Summits ‘seek aim to end war in Sudan’

Afrian Union headquarters in Addis Ababa (File photo: AU)


A summit is being held today in the Ethiopian capital Addis Ababa, with wide international participation, to discuss the Intergovernmental Authority on Development’s (IGAD) roadmap to end the war in Sudan. Another summit of regional leaders will be held in Egyptian capital Cairo on Thursday, hoping to de-escalate hostilities.

A source within the African Union (AU) told Radio Dabanga that the meeting today will also discuss humanitarian issues and the possibility of delivering aid to those affected, as fighting between rival military forces has led to the displacement of nearly three million people since mid-April.

The meeting in Ethiopia is hosting foreign ministers of the IGAD Quartet for Sudan, which includes Kenya, Djibouti, South Sudan, and Ethiopia, as well as representatives of the United Nations (UN) and the USA.

US Assistant Secretary of State for African Affairs Molly Phee, UN Undersecretary for Humanitarian Affairs and Emergency Relief Coordinator Martin Griffiths, and a number of UN agencies, international organisations concerned with humanitarian aid, the European Union and envoys of European and American countries will participate too.

On Saturday, Abiy Ahmed, the Ethiopian Prime Minister already received a delegation of Sudanese civilian political forces headed by Maj Gen (Retd) Fadlallah Burma, interim head of the National Umma Party.

The spokesperson for the mainstream Forces for Freedom and Change (FFC-Central Council), Khaled Omar Yousef, reported on social media that a delegation of Sudanese politicians arrived in Addis Ababa today to further discuss ways to stop the war.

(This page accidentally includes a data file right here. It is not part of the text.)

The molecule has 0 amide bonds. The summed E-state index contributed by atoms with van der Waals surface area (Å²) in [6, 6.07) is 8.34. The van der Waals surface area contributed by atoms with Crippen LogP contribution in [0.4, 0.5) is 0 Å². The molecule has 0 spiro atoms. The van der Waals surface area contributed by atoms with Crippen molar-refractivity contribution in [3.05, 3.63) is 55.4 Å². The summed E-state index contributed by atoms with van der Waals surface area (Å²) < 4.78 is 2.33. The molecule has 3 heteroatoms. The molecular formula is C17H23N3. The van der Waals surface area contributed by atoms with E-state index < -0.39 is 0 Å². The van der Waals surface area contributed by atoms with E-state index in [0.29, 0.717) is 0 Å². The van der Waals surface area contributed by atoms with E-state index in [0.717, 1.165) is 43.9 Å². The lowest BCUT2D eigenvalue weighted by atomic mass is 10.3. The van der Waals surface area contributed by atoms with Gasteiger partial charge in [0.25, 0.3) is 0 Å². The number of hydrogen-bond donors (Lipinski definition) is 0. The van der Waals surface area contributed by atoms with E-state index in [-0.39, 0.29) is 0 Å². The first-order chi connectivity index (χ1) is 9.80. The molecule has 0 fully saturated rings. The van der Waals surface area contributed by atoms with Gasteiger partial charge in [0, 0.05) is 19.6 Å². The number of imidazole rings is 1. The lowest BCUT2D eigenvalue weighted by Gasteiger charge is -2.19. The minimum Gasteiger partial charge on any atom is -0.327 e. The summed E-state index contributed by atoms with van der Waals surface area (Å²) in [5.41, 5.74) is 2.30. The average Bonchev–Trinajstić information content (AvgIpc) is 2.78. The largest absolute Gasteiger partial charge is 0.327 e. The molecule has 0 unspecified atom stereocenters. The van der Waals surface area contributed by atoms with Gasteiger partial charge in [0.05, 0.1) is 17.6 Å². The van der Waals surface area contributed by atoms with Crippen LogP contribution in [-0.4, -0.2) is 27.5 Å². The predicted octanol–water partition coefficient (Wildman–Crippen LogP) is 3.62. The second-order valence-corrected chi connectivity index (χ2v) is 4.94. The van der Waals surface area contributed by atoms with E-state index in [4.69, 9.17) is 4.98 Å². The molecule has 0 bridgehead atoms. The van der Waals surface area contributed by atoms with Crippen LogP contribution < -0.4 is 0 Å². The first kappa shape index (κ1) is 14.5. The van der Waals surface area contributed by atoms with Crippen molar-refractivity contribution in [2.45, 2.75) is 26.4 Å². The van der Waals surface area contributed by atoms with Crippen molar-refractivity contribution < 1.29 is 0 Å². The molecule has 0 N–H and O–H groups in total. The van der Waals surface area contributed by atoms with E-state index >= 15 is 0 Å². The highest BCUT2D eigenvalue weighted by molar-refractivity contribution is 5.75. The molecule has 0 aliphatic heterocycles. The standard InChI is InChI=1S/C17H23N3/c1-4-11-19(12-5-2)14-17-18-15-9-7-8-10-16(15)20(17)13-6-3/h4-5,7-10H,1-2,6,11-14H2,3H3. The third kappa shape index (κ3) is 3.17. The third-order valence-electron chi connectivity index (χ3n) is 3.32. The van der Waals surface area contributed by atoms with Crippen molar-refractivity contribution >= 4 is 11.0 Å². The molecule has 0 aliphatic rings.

“We arrived with a number of Sudanese civilian actors in the Ethiopian capital which is witnessing important activities aimed at stopping the war in Sudan. During this visit, we are working to communicate with Sudanese, regional and international actors in order to accelerate efforts to bring peace to our country.

“This war must stop, and we will spare no effort to contribute effectively to this end as soon as possible.”

Wajdi Saleh, a prominent lawyer and leading member of the Arab Socialist Ba’ath Party that withdrew from the FFC-CC in December, said in a post on his Facebook page that a broad and united civil and political front is the only effective tool to stop the war, achieve peace and put the country on the path of a state of citizenship and democracy.

Cairo summit

On Thursday, Egypt will host a summit of Sudan’s neighbouring countries to discuss the situation in Sudan and the possibility of stopping the fighting between the army and the Rapid Support Forces.

Egypt’s President Abdelfattah El Sisi has invited South Sudan’s President Salva Kiir Mayardit, Chad’s President Mahamat Idris Deby, chair of the Libyan Presidential Council, Mohamed El Menfi, Central African Republic President Faustin-Archange Touadéra, Ethiopian Prime Minister Abiy Ahmed, and Eritrean President Isaias Afwerki, a source confirmed from Cairo.

African Union

Sudan’s acting Foreign Affairs Minister Ali El Sadig said in a statement on Sunday that the Sudanese government support the principle of “African solutions to African problems”.

He pointed out that Sudan’s membership in the African Union is still frozen, and that it is thus difficult to accept any initiative that is not consulted with the Sudanese government.

As for Sudan’s decision to declare Special Representative of the Secretary-General and Head of the United Nations Integrated Transition Assistance Mission in Sudan (UNITAMS), Volker Perthes, persona non grata last month, the acting FA minister said that Perthes was appointed, with the approval of the government of Sudan, as head of the UN mission tasked with assisting Sudan in the democratic transition process.

“UNITAMS has eight basic tasks, but Perthes focused on the political processes only, and ignored the other tasks,” he said.

“The former UN envoy to Sudan [Perthes] had a direct role in complicating the political process through his work with certain political parties and groups while excluding other political groups. So, the Sudanese government saw that his continuation in his mission would further complicate the political scene. The Secretary-General of the United Nations was requested to replace him. When this did not happen, we finally declared him persona non grata.”

The minister stressed Sudan’s adherence to the tasks of UNITAMS.